Yesterday when I got home I took Curtis for a quick walk and came upon 2 neat things:

The first was a tiny mouse skeleton, mostly still intact. 


And the second was a perfectly round bison patty. 

Posted by Tess L. on 02/16/2012

Tuesday, Feb 14, 2012
I have been doing some untraditional but very useful ranch work lately. I have been mapping the ranch on Google Earth. I didn’t realize how valuable this could be until last winter Nick, Carla, and I attended a webinar for ranchers highlighting the ways to use Google Earth. The webinar was put on by Land EKG, a company out of Bozeman, MT who specializes in range monitoring systems. Through Google Earth, I am able to map the ranch’s pastures extremely accurately (you can actually see the fence posts in many cases), map water usage, map intensive grazing and haying projects, plot all our monitoring and photo sights as well as create some really comprehensive maps for our seasonal help during the summer by being able to mark roads, water troughs, fence lines, and buildings. Also, I subscribed to Google Earth Pro because I can get extremely accurate measurements of pasture acreages which the free version does not give. The list of what this program will do goes on but these are a few of the major ways we will benefit. This has been on my to-do list for a year now and I finally made time to get it done. A few more hours and it will be complete. I can’t wait to have this awesome new tool available.
Posted by Jeff G. on 02/14/2012

Thursday, Feb 09, 2012
A picture of the horses settling into their new pasture.
Posted by Asta R. on 02/09/2012

Thursday, Feb 09, 2012
On Monday, Jeff and I headed out around noon to move cattle and horses. It was a lovely day to be out on horses- the sun was shining, the temperature was above freezing, and there was no breeze. The cows have been grazing over at the San Luis Lakes State Park, so we trailered the horses over to the closest gate, then rode from there. Head Lake is one of the bigger lakes in the park, but it is located in the northern part of the park (almost where the ranch borders the park), so it is generally not open to the public. The picture above is of head lake covered in snow- I thought it was a wonderful view. Luckily, almost all the cows were grazing together right near the lake, so it was easy to move them to the water tank and into their new pasture. Riding when the ground is snow covered can be a bit tricky, as it can be hard to tell when there is ice under the snow. My horse didn't fall at all, but he did spook a couple of times when the cattle slid in front of him.
After we finished up moving the cows, we put the horses back on the trailer and headed to the Zapata. The horses had been grazing on the pivot, but it was time to move them to a fresh pasture as well. We have a pasture on the east side of 150 as you are heading to the park that we use for the horses in the winter. It was just Jeff and I, and the horses were a little wound up, but we were eventually able to get them moving in the proper direction. We did meet one car while we were running down 150 towards the gate- I always wonder what people are thinking when there are 40 loose horses running right at their car down a highway....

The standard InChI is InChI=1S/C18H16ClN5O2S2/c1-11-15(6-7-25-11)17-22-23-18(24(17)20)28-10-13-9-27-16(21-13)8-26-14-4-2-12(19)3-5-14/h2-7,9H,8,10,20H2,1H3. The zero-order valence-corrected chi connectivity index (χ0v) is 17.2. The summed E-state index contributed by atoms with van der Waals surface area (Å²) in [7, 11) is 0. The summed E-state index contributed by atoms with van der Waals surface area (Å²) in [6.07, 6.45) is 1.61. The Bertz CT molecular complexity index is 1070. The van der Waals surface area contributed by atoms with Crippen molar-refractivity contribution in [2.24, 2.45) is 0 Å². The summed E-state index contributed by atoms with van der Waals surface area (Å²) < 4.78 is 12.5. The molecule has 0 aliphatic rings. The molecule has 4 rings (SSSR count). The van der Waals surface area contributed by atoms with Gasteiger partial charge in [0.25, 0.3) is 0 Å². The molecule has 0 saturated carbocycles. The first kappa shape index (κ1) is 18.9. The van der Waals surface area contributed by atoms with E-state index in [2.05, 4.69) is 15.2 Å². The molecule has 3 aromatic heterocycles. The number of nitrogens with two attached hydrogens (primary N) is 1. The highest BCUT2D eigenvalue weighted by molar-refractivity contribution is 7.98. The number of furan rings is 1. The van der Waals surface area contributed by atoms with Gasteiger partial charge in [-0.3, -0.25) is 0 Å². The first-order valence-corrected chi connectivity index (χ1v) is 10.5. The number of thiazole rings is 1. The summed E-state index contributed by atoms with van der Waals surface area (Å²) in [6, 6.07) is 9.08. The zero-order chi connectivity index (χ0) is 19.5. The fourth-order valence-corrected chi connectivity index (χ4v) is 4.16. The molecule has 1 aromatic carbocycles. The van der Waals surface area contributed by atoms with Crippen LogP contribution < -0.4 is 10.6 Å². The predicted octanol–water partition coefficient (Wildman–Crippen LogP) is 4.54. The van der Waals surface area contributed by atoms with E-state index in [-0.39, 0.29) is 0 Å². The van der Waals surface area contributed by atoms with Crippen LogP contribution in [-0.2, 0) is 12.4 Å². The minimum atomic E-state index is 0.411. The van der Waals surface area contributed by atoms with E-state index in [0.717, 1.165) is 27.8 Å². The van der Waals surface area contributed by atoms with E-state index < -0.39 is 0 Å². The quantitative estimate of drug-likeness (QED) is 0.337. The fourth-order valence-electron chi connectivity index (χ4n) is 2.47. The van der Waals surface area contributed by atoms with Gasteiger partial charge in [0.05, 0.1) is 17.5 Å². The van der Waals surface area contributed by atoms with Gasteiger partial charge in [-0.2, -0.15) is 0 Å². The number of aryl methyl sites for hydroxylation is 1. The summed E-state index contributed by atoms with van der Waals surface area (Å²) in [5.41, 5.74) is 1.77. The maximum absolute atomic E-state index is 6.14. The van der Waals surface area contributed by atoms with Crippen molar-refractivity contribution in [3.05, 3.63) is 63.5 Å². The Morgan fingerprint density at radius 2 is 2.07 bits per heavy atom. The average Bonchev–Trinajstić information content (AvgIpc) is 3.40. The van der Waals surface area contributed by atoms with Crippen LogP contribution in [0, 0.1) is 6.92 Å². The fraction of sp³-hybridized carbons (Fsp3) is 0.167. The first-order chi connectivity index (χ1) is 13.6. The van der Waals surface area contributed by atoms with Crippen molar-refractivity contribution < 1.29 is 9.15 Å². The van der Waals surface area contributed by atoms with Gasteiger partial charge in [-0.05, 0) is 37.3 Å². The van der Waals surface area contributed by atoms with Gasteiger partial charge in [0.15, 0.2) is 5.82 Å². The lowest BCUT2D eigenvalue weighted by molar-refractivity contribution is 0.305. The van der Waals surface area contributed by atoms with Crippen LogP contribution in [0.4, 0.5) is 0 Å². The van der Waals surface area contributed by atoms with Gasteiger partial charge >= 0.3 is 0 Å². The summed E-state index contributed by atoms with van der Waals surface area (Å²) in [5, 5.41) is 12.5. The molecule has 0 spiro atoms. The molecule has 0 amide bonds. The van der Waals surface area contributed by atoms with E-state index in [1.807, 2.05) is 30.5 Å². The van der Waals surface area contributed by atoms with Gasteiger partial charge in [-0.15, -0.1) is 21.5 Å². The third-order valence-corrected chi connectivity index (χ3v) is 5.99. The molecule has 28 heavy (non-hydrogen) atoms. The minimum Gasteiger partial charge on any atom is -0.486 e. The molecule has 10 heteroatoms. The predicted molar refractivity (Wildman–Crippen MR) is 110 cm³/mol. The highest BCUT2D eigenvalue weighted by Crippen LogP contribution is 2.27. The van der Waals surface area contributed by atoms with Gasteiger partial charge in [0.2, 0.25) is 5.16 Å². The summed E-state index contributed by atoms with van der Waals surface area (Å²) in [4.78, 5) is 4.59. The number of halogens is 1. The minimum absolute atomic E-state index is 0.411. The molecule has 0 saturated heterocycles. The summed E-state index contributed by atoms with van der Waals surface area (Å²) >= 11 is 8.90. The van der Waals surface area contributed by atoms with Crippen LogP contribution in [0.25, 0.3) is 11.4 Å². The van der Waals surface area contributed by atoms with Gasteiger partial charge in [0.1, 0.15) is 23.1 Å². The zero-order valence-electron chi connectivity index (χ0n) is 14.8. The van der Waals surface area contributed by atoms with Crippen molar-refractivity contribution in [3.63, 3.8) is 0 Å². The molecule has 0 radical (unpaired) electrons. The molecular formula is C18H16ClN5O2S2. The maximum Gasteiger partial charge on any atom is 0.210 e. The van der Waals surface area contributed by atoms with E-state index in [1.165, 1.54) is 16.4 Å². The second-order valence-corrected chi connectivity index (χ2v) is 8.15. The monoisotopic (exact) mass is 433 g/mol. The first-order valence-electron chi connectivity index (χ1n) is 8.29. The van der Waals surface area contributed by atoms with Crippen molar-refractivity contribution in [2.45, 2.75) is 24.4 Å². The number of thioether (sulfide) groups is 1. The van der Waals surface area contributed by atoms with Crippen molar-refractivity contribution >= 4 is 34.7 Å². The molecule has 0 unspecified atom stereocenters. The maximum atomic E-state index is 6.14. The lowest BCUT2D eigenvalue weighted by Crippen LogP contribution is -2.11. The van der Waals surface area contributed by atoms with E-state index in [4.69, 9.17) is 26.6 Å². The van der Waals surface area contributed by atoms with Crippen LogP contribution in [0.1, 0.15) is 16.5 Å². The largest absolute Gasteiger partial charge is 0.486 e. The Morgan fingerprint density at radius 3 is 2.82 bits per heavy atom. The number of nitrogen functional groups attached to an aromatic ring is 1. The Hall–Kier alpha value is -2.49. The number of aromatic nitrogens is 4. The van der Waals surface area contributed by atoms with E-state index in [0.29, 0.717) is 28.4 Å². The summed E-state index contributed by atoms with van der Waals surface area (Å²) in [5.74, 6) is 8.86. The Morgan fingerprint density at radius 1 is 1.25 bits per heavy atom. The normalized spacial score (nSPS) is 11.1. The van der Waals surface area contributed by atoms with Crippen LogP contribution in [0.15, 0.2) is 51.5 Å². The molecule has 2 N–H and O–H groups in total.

The horses seem content in their new pasture. There is a fair amount of blue gramma grass in the pasture, which will hopefully help fatten them up for the beginning of the season.
Posted by Asta R. on 02/09/2012

Tracking
 Every morning this week we've woken up to a light dusting of snow that covers tire tracks and leaves a fresh, blank canvas on the ground. When you go outside you can see who's been moving around that morning and where they've been going, and it's amazing to see how much rabbit traffic we have in our yard. They leave funny little footprints at the front, behind two large footprints in the back that make a V when then sit.

Our dog Curtis' biggest hobby/talent/pursuit in life is to watch and monitor the rabbit traffic and with the snow it is easier for him to see them moving in the bushes and standing against the white background. Because it doesn't snow all of the time at the ranch, the rabbits keep a brown fur that makes them easy to spot.

Snow makes for a perfect tracking medium as hunters know and provides a natural comings and goings record in its first few hours, whether its tire tracks coming into or leaving the ranch, or hundreds of rabbits, coyotes, mice or birds hopping around.
Posted by David L. on 02/08/2012

Wednesday, Feb 01, 2012
I’m going to be setting aside a week either this month or next for working with horses. We have two Haflinger ponies that I want to get pulling a wagon really well. They have done this before but not for quite a few years so they will need some refreshing, which mostly equates to time and miles. I also have quite a few things I’d like to work on with Teacup, the new addition to my string. Many of our horses need to be hobble broke and also picket broke too. Pepper is a five year old mare that Nick started last year so she needs some new lessons as well as a refresher. Last but not least I have a mule that I’d like to get riding. She’s had a person on her back before but is plenty rusty. I’d also like to make a pack animal out of her. I think a week of work (two would be better) with every animal being worked every day will suffice, of course being followed up with somewhat consistent work after that. The Haflingers will be used to pull a wagon out to camp this summer as well as branding and other work projects. They are probably what I am most excited about! 
Posted by Jeff G. on 02/01/2012